Letters

 
Published: Friday 10 July 2015

Mine matters

This is with reference to the article 'Confrontation Mine' ( Down To Earth, Vol 7, No 22; April 15). Although the author visited Rayagada and made investigations about mining projects such as the Utkal Alumina Project ( uail) , we are rather concerned that he did not meet any of our project officials in Orissa or elsewhere to seek clarifications with regard to the allegations he has made.

uail has prepared a most comprehensive Environment Impact assessment and Environment Management Plan, which is supported by additional studies by more than 12 different specialised agencies. All normal steps were followed, such as presentation to Environment Appraisal Committee, providing various clarifications, site visit by the committee members to assess the environmental issues.

The ministry of environment and forests ( mef ) granted the environment clearance in September 1995. The environmental studies were comprehensive and contained all the necessary information about the project, which satisfied the experts and mef officials . Even after the clearance, uail has continued to collect environmental baseline data till date. uail has additionally started baseline data collection on siltation of tributaries to Indravati from 1997 onwards and respirable dust concentration from 1998.

The rehabilitation and resettlement package is based on guidelines issued for similar projects by the government of Orissa and has evolved through the rural participatory approach of consultation and communication with the local community.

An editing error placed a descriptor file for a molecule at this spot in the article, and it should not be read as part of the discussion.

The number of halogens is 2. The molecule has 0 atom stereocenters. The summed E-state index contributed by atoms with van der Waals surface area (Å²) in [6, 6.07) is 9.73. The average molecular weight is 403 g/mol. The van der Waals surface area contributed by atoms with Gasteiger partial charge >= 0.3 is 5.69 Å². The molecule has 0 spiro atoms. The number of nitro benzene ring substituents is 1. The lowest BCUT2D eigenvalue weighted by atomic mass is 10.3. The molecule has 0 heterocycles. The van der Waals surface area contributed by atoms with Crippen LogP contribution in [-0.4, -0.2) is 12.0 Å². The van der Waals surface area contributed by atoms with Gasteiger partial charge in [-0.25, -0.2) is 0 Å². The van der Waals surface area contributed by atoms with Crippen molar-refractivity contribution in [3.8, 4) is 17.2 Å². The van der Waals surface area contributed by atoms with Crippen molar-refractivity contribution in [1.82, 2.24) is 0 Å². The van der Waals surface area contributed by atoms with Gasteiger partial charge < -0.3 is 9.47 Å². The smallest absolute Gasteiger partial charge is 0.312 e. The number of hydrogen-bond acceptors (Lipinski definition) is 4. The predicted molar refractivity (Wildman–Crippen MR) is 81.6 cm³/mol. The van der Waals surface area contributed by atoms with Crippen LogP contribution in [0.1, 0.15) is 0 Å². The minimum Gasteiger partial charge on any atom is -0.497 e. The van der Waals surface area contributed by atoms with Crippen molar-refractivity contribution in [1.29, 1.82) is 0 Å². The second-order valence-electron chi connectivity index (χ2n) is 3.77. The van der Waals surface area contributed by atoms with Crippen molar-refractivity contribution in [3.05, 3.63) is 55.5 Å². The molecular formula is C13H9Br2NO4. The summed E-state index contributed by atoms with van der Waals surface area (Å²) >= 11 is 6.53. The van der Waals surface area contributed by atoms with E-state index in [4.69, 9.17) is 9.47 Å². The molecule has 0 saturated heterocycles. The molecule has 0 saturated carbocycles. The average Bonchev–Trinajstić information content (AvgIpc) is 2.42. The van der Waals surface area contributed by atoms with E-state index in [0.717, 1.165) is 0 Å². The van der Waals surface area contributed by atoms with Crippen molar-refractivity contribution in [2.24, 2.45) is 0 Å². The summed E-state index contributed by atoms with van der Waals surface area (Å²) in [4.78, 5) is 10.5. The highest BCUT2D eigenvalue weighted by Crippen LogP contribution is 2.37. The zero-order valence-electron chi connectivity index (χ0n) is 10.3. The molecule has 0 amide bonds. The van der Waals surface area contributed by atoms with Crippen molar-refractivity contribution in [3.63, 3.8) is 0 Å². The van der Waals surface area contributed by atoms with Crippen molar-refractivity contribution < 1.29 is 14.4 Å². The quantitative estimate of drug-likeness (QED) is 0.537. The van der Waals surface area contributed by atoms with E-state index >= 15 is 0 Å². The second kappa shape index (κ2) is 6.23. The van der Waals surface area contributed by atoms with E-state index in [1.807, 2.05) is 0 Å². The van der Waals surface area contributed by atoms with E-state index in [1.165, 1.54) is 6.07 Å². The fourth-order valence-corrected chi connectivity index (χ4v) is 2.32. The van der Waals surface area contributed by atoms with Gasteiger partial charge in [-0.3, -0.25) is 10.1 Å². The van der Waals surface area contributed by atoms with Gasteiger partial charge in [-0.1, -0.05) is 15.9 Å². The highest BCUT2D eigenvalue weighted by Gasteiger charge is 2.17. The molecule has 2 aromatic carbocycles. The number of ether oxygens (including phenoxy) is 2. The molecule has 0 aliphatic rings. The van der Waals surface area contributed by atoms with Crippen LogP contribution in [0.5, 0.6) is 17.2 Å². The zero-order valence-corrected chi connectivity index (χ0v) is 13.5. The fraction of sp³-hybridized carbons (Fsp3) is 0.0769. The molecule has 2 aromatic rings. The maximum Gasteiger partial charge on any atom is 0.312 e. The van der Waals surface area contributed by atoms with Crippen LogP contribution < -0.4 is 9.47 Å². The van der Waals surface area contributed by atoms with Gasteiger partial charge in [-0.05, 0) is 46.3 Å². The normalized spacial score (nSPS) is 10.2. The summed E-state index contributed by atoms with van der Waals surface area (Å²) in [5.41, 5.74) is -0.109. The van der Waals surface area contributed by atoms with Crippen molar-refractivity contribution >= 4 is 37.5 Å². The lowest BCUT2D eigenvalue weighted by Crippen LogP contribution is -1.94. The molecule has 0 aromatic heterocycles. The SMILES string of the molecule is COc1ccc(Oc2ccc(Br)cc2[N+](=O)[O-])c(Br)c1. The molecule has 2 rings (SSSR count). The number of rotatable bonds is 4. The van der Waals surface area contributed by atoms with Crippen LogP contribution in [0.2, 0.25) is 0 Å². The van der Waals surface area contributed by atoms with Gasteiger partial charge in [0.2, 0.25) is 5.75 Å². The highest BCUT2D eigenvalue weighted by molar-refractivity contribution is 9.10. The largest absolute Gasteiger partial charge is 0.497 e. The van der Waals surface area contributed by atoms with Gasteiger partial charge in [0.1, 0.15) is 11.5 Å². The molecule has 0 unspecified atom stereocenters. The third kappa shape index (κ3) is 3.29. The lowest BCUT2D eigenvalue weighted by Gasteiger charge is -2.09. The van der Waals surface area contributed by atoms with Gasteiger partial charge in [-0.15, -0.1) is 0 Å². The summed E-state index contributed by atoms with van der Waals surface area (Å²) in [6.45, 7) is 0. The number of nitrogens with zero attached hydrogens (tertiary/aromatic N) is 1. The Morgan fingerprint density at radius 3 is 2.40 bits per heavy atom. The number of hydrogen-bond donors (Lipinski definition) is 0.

The "collective rage" mentioned in the article does not reflect the attitude of all the people living around the project area. One or two pockets of resistance in certain villages such as Kucheipadar and Dwinmundi are, in fact, resorting to violence in order to disrupt project work. When some of the company officials were physically attacked , uail was compelled to report these incidents to the local administration to ensure their safety.



B K OTTA

General manager, uail,

Calcutta


Our correspondent replies:

When I reached Rayagada, I immediately contacted the uail office only to be told that "the officials concerned are not around". So I moved to Kashipur and once again contacted the office only to get the same reply. Similarly, after failing to talk to the officials, I called the Bhubaneswar office. There the reply was, "The company spokesperson is not around, contact later". I left my contact telephone number in Bhubaneswar and my Delhi fax number, as advised by your office.

Without being able to get anything from your office, I managed to get all your original environmental studies from secondary sources. I have referred to your studies in the article.

The facts quoted in the story have been sourced from independent and reliable studies conducted by various agencies. The story does not support or oppose anybody. It only puts all the relevant facts and figures in perspective. Each and every fact has been sourced and was cross-checked for objectivity.

Regarding the environmental impact of the project, we have banked on both government and non-government studies. And we stand by our facts and figures: as shown by satellite images, the Baplimali has forest cover and that the 700 streams would dry up because of loss of vegetation. It also states that the company did present a 'half-done' report to the government.

Similarly on the allegation of terrorising the villagers, a number of them have spoken about it and the official records vo.

Students' companion

I am a regular reader of Down To Earth , which I find is very informative. I am a geography teacher and make students read some of the articles connected with their syllabus. The students read the articles on the Himalayan Glaciers and the Chamoli earthquake with great interest. I wish such magazines are made compulsory in schools as they spread awareness about the state of the environment which is increasingly getting degraded....